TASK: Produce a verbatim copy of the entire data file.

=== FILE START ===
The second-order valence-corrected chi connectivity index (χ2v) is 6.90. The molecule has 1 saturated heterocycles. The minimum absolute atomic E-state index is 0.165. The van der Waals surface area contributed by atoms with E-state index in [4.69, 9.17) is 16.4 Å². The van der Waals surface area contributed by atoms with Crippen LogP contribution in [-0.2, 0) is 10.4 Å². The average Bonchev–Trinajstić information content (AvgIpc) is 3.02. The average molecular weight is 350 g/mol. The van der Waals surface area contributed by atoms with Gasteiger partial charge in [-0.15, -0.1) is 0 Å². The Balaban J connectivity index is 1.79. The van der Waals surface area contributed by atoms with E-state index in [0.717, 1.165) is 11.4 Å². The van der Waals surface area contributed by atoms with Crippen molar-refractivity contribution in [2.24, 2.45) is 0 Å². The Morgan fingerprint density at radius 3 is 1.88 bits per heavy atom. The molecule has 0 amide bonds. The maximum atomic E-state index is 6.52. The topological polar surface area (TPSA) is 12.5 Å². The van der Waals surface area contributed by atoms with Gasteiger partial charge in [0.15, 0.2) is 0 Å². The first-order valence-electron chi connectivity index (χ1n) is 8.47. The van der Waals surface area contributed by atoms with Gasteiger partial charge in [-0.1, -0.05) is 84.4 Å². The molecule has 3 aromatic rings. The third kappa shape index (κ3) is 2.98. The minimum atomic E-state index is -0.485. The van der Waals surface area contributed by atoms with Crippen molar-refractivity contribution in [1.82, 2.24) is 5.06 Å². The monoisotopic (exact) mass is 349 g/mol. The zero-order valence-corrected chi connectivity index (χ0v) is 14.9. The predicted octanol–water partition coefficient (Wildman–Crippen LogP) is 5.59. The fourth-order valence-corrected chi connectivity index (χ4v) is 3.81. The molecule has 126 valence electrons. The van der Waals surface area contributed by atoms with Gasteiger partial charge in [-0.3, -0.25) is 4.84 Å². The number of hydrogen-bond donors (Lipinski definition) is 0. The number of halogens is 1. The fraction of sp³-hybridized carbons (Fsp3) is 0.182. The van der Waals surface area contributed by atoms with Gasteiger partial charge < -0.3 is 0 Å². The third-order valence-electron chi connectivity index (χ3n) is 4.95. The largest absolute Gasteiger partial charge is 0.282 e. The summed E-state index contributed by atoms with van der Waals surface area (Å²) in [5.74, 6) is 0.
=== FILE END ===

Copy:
The second-order valence-corrected chi connectivity index (χ2v) is 6.90. The molecule has 1 saturated heterocycles. The minimum absolute atomic E-state index is 0.165. The van der Waals surface area contributed by atoms with E-state index in [4.69, 9.17) is 16.4 Å². The van der Waals surface area contributed by atoms with Crippen LogP contribution in [-0.2, 0) is 10.4 Å². The average Bonchev–Trinajstić information content (AvgIpc) is 3.02. The average molecular weight is 350 g/mol. The van der Waals surface area contributed by atoms with Gasteiger partial charge in [-0.15, -0.1) is 0 Å². The Balaban J connectivity index is 1.79. The van der Waals surface area contributed by atoms with E-state index in [0.717, 1.165) is 11.4 Å². The van der Waals surface area contributed by atoms with Crippen molar-refractivity contribution in [2.24, 2.45) is 0 Å². The Morgan fingerprint density at radius 3 is 1.88 bits per heavy atom. The molecule has 0 amide bonds. The maximum atomic E-state index is 6.52. The topological polar surface area (TPSA) is 12.5 Å². The van der Waals surface area contributed by atoms with Gasteiger partial charge in [0.15, 0.2) is 0 Å². The first-order valence-electron chi connectivity index (χ1n) is 8.47. The van der Waals surface area contributed by atoms with Gasteiger partial charge in [-0.1, -0.05) is 84.4 Å². The molecule has 3 aromatic rings. The third kappa shape index (κ3) is 2.98. The minimum atomic E-state index is -0.485. The van der Waals surface area contributed by atoms with Crippen molar-refractivity contribution in [1.82, 2.24) is 5.06 Å². The monoisotopic (exact) mass is 349 g/mol. The zero-order valence-corrected chi connectivity index (χ0v) is 14.9. The predicted octanol–water partition coefficient (Wildman–Crippen LogP) is 5.59. The fourth-order valence-corrected chi connectivity index (χ4v) is 3.81. The molecule has 126 valence electrons. The van der Waals surface area contributed by atoms with Gasteiger partial charge in [-0.3, -0.25) is 4.84 Å². The number of hydrogen-bond donors (Lipinski definition) is 0. The number of halogens is 1. The fraction of sp³-hybridized carbons (Fsp3) is 0.182. The van der Waals surface area contributed by atoms with Gasteiger partial charge < -0.3 is 0 Å². The third-order valence-electron chi connectivity index (χ3n) is 4.95. The largest absolute Gasteiger partial charge is 0.282 e. The summed E-state index contributed by atoms with van der Waals surface area (Å²) in [5.74, 6) is 0.